Guide To Hi-Res Audio - FAQ

FAQ: Understanding Hi-Res Audio and why you want it.

What is Hi-Res Audio?
Hi-Res Audio (HRA) offers the highest digital sound quality while retaining the benefits of digital audio, such as portability and personalization. HRA provides listeners greater sound clarity and detail than MP3s and other compressed digital audio formats.

Typically, hi-res downloads are a minimum of 96-kHz/24-bit, with 192-kHz/24-bit becoming increasingly popular.

What audible benefits does Hi-Res Audio provide?
Hi-Res Audio tracks capture the details, instrument and vocal timbre and textures that listeners typically sacrifice when listening to MP3s, CDs or streamed Internet music and allows music to be heard as the artists originally intended.

Why should consumers care about Hi-Res Audio?
With the growing popularity of compressed digital downloads from online music stores and compressed live streams from popular Internet music services, consumers are sacrificing sound quality for convenience. Hi-Res Audio represents an opportunity for consumers to get closer to a studio experience and hear more emotionally engaging music.

Do I need to be a techie to get into Hi-Res Audio?
No, but here’s a quick primer to help you better understand the key features that make audio “high resolution.”

All music can be represented by a single, varying waveform that changes over time.

Digital audio measures the waveform’s voltage at regular intervals, converts these voltages to digital data through a device called an “analog-to-digital converter” and then stores the data in computer memory. This process is similar to how a video camera captures moving images by taking individual frames.

With audio, the rate at which you measure the waveform is called the “sample rate.” A CD-based system samples the waveform 44,100 times a second, while Hi-Res Audio typically measures a waveform 96,000 or even 192,000 times a second. This higher sample rate allows the faithful recording of much higher frequencies, resulting in a vastly larger audio bandwidth.

Playback reads the voltages at the same rate and same order in which they were stored. Because we can’t hear digital data, it’s necessary to pass this data through a digital-to-analog converter to reconstruct the original waveform. This analog signal can then drive speakers and headphones.

Another hi-res spec called “bit depth” indicates the resolution of each waveform measurement. The analogy here is similar to the number of possible colors available for each pixel in a photo; the more colors, the more realistic and subtle the visual presentation. The CD has a bit depth of 16 bits, which can resolve about 65,000 different voltage values. Hi-Res Audio typically has a bit depth of 24 bits, which can theoretically resolve almost 17,000,000 different values (practically, it’s less, but still more than a CD).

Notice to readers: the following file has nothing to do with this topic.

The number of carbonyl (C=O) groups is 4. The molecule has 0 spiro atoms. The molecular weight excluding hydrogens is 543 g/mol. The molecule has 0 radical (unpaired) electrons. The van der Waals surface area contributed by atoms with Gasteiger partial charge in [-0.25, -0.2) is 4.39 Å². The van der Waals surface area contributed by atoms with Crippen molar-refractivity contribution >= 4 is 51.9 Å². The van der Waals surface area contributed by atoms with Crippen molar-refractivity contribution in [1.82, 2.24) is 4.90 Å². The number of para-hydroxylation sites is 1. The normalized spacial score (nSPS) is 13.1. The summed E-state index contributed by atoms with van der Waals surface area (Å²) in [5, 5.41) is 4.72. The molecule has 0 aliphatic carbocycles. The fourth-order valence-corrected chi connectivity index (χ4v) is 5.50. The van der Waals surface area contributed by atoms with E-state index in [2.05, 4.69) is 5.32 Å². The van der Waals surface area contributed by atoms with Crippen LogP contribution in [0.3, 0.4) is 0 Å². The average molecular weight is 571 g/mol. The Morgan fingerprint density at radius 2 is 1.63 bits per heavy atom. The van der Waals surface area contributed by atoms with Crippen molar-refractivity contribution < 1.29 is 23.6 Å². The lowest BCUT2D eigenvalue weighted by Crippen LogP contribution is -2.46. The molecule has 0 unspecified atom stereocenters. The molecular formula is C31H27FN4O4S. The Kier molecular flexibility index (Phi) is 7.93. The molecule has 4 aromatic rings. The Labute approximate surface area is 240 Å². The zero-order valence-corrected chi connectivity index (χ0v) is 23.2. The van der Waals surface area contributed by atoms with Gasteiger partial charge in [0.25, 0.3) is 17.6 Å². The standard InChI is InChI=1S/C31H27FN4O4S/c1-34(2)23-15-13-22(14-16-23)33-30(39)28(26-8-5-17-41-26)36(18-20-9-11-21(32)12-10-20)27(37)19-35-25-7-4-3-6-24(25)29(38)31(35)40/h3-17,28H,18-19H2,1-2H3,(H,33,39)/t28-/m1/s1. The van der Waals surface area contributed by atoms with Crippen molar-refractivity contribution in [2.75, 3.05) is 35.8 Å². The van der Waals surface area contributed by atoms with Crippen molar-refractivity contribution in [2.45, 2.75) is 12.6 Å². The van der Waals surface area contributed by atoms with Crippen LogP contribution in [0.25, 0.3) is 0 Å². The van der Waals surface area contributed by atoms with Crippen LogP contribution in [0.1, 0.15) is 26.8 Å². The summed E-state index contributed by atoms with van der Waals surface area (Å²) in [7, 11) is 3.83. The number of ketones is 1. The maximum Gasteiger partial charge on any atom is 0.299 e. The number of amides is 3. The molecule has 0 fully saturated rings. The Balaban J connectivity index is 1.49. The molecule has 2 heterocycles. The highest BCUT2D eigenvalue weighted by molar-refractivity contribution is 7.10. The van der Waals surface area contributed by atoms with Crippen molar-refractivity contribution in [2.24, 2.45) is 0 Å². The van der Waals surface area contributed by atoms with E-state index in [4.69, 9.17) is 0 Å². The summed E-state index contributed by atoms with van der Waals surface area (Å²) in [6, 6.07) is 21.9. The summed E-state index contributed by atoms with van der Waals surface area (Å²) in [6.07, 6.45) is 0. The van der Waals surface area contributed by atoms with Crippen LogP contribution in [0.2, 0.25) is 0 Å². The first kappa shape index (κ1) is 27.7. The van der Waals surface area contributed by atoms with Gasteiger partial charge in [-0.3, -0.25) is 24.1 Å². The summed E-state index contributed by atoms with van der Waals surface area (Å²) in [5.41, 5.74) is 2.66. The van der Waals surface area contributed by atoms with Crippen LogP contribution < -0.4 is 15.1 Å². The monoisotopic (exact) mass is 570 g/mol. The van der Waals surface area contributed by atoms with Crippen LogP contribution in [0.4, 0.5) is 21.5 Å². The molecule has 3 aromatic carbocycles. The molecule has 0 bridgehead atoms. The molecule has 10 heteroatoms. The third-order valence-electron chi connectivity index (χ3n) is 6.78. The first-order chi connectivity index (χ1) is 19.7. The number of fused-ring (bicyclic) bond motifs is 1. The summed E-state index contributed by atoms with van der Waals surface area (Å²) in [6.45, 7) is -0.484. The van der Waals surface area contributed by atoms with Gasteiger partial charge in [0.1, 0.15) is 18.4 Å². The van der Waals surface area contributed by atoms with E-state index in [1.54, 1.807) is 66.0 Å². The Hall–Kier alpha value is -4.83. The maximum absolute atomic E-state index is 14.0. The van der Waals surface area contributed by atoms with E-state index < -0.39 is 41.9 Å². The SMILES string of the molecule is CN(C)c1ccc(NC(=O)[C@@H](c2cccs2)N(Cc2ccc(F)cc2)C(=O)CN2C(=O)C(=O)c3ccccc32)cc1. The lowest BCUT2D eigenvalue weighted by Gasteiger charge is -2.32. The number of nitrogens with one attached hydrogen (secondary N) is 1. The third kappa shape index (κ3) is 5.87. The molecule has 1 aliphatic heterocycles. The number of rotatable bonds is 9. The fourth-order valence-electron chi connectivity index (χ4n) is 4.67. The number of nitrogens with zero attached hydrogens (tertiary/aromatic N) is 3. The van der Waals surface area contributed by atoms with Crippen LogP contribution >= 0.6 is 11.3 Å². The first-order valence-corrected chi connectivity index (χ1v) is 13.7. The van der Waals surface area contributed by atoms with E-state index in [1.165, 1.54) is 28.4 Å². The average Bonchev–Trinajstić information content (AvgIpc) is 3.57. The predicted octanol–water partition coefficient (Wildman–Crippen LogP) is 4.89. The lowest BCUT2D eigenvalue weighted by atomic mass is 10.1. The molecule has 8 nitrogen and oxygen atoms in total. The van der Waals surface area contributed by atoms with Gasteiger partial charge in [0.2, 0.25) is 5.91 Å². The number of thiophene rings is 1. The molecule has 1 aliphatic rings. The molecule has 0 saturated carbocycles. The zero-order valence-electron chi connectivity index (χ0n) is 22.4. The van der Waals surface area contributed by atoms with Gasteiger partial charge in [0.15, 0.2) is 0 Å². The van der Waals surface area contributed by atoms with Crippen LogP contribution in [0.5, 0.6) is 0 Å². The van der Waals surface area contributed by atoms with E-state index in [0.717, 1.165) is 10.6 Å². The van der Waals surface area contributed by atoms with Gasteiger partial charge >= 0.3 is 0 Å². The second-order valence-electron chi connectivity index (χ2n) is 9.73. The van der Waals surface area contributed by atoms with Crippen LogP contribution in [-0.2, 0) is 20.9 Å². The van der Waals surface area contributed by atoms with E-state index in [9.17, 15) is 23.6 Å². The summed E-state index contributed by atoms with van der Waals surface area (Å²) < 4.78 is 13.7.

Most digital audio recordings are stored in a form called PCM, or pulse code modulation. You’ll often see hi-res music tracks described, for example, as “96/24 PCM” and packaged for download as either an uncompressed PCM file type such as WAV or AIFF or as a lossless compressed file type such as FLAC or ALAC. (See our Hi-Res Audio Glossary for an explanation of hi-res file types.)

Another lossless, hi-res digital audio format called Direct Stream Digital, or DSD, captures only 1-bit samples, but at very high sampling rates, typically 2.8 or 5.6 million per second. You’ll often see these described, for example, as “DSD 2.8.”

Note that DSD is the same format as that used on SACD optical audio discs and qualifies those discs as HRA. Uncompressed hi-res music files, sometimes called LPCM, are often distributed on DVD and Blu-ray optical discs as well.

How does CTA define Hi-Res Audio?
To ensure consistency, Consumer Technology Association (CTA)®, Digital Entertainment Group (DEG), the Recording Academy Producers & Engineers Wing and various music labels have joined together to create a technical definition of Hi-Res Audio. According to CTA:

“High-Resolution Audio is lossless audio that is capable of reproducing the full range of sound from recordings that have been mastered from better than CD quality music sources.”

What equipment do you need to enjoy Hi-Res Audio?
Better audio playback gear will make the benefits of hi-res files more evident, though an expensive audiophile sound system is not required. Hi-res players, premium headphones, DACs and high-quality powered or passive speakers are among the products that support Hi-Res Audio. (See the HRA Gear Guide on page xx for a deeper look at hi-res product categories.)

Is hi-res playback supported for home, portable and car audio?
Yes to all three. A home hi-res library can be mated to a DAC and home audio system, and there are A/V receivers, integrated amplifiers and even wireless multi-room audio systems now with built-in DACs that handle hi-res files. Portable players are widely available at varying prices and can be plugged into today’s premium car audio systems for hi-res music on the road, though we’re starting to see the first hi-res-compatible in-dash players as well.

Where can listeners acquire hi-res music?